C++ - A general purpose programming language with a bias
towards systems programming
C++ is currently my language of choice because is supports object oriented
development and places very few limitations on my software development.
Note: all of my multi-platform object frameworks were built with RogueWave
Tools. I started using C++ in late 1996 after watching it for many years
and waiting for it to mature when ANSI drafted the 'standard'. All the way
back to 1984 I have been using C for a number of system level functionalities.
I have developed the following systems in C++:
- The company wanted to develop Java applications, but was worried about
the performance of Java on certain process intensive sections of the
system. I designed an n-tier applicatiion framework with duplicate APIs
in C++ and Java, This allowed business logic developed in Java to be
moved to C++ by passing it through a perl program that could strip the
"new(s)" needed for the Java object declarations. The C++ objects
were reference counted, so that they were functional equivalents of their
garbage collected Java counterparts. Application level C++ code contained
no memory management code and no pointers.
- Framework used a factory product pattern to persist and transmit
objects between the tiers and database.
- Factory classes cached objects to reduce relocating objects from
- Attributes of objects were tracked for modification, allowing
updates between tiers to be reduced to just changed data.
- Database column names were detached from member names of classes.
This allowed member data to have names far larger than the 10 character
column name limit in DB2
- The comapny wanted to convert AS/400 specific programs to Open Platform
environments. I had already converted the RPG source to C++ compatible
syntax. I need an application framework that duplicated the services
of the AS/400 Operating system and the RPG library and database functions.
This allowed 3 million lines of RPG and CL code to be easily converted
from the AS/400 for use on Windows, Solaris, AIX and HPUX.
- Framework used a factory product pattern to persist objects in
the Oracle and DB2 databases.
- Framework provided template based data types that performed operations
like the equivalent RPG and CL Types. Including fixed length and
fixed decimal on numeric quantities.
- Framework had a runtime configurable inter-process layer that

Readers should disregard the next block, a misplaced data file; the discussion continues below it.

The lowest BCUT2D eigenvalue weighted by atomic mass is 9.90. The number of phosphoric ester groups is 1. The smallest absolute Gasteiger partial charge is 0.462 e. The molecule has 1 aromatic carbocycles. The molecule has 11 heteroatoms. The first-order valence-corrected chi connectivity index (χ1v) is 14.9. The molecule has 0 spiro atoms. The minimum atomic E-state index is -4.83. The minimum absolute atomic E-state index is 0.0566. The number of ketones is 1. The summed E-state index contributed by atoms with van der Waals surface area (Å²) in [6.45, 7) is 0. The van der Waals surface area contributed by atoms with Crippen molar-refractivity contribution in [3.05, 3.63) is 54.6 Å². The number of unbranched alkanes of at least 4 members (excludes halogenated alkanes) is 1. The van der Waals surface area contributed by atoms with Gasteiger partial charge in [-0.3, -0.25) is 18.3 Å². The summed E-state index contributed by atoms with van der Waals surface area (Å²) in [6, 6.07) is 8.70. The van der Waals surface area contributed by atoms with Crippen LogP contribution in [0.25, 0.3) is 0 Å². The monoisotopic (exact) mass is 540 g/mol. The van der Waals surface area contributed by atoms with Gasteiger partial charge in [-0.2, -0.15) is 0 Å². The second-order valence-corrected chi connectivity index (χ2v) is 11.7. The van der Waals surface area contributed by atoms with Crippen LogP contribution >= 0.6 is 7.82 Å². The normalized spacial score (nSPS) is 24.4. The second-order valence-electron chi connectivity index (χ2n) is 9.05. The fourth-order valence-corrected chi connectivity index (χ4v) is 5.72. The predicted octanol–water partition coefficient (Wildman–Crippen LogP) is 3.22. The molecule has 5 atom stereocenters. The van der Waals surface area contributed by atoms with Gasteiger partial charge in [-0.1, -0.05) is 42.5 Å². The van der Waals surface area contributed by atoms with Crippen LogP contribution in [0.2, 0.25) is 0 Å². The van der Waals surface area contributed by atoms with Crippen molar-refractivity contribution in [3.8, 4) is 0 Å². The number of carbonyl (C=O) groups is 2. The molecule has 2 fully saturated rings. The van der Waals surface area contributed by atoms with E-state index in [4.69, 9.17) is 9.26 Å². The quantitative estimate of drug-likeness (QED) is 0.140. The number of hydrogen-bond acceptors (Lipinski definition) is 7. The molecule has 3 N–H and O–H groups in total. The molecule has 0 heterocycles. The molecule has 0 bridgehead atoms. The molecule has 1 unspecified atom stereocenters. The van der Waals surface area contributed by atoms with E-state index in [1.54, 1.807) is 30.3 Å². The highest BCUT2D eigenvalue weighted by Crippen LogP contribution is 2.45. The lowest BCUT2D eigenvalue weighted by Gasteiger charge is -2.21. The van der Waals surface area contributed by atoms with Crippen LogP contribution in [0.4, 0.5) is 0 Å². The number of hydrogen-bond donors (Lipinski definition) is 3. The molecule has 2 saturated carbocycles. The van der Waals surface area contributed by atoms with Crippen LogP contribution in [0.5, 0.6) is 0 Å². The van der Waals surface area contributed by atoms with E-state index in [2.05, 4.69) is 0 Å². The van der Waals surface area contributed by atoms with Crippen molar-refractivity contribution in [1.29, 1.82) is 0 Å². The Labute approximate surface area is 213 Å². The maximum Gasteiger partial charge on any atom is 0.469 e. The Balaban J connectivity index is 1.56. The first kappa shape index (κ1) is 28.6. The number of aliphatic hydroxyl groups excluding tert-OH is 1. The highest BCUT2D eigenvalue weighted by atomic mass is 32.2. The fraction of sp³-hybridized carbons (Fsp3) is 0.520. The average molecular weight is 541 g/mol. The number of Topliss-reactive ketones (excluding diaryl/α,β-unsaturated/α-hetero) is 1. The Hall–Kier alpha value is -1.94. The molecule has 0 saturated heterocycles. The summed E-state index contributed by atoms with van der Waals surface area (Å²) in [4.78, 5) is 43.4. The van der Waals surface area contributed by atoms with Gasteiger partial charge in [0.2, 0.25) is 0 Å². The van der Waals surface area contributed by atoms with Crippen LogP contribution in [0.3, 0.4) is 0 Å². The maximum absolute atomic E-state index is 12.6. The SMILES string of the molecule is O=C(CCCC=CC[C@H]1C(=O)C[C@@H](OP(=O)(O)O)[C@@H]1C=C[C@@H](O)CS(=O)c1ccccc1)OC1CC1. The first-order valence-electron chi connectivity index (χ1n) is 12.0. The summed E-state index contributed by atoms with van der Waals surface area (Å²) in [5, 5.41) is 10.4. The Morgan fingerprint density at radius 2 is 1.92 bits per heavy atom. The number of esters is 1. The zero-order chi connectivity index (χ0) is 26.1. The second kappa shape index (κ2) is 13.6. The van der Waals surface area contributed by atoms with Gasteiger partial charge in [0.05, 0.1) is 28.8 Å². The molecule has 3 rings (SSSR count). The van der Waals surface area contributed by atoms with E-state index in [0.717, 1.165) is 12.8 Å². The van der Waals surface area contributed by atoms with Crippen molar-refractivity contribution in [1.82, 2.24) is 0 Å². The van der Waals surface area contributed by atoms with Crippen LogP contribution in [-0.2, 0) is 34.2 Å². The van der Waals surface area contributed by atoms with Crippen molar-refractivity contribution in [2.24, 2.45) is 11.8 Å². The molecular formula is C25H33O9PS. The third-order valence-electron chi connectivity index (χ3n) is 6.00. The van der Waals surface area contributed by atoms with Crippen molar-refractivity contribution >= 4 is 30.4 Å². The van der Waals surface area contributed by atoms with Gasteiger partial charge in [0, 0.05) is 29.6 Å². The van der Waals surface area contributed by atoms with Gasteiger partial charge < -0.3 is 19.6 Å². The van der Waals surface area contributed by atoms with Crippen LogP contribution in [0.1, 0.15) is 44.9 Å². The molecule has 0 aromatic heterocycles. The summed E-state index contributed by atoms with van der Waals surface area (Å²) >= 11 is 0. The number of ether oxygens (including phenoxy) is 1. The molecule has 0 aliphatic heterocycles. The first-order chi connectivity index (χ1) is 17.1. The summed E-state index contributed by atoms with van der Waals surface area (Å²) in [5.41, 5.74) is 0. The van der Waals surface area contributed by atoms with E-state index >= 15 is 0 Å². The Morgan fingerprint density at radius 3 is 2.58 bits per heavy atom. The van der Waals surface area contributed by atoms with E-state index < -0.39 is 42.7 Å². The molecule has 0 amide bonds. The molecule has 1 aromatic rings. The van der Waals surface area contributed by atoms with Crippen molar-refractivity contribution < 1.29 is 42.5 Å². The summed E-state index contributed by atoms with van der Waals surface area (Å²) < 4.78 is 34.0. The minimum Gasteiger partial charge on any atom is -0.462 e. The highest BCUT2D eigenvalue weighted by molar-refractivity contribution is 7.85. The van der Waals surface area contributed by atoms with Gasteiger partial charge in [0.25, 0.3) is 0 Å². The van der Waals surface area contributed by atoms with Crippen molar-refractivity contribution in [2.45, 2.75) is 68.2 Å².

could run additional processes on the same machine (virtual IO
streams w/dynamic shared library calls) or on different machines
(IP socket based IO streams).
- The company had millions of lines of AS/400 RPG, They wanted to beable
to sell applications to Windows and UNIX platforms. I built an RPG to
C++ cross compiler. RPG programs were converted into object oriented
C++ code that worked with the above framework. This recursive descent
parser would instantiate an object for each line of RPG source when a
new block command was instantiated, the parser would recurs, unwinding
the blocks as appropriate. The resultant code was normal fully readable
C++ code, understandable by both C++ and RPG developers.
- I needed a way to move whole database structures from one database to
another, DB/400 to Oracle, Oracle to DB/2, Oracle to SQL Server, etc.
I built a generic table moving tool. This tool establishes simultaneous
connections to two database managers and duplicates a list of tables
from one to the other.
- The company was developing a combination C++ parser and class generator.
C++ classes were parsed to determine what attributes need to be stored
to persist object instance of that class, it would then generate a group
of classes to persist objects of that class in a database. After the
benchmarks below, I studied their design which was having major performance
problems. I then designed and implemented a number of modifications that
increased the performance of the object persistence by a factor of 30
(from about 240 object instances per minute to about 7,500) and the code
generation by about 15 (from about 5 minutes to about 20 seconds)
- Rogue Wave was nearing release of a new product, they wanted to know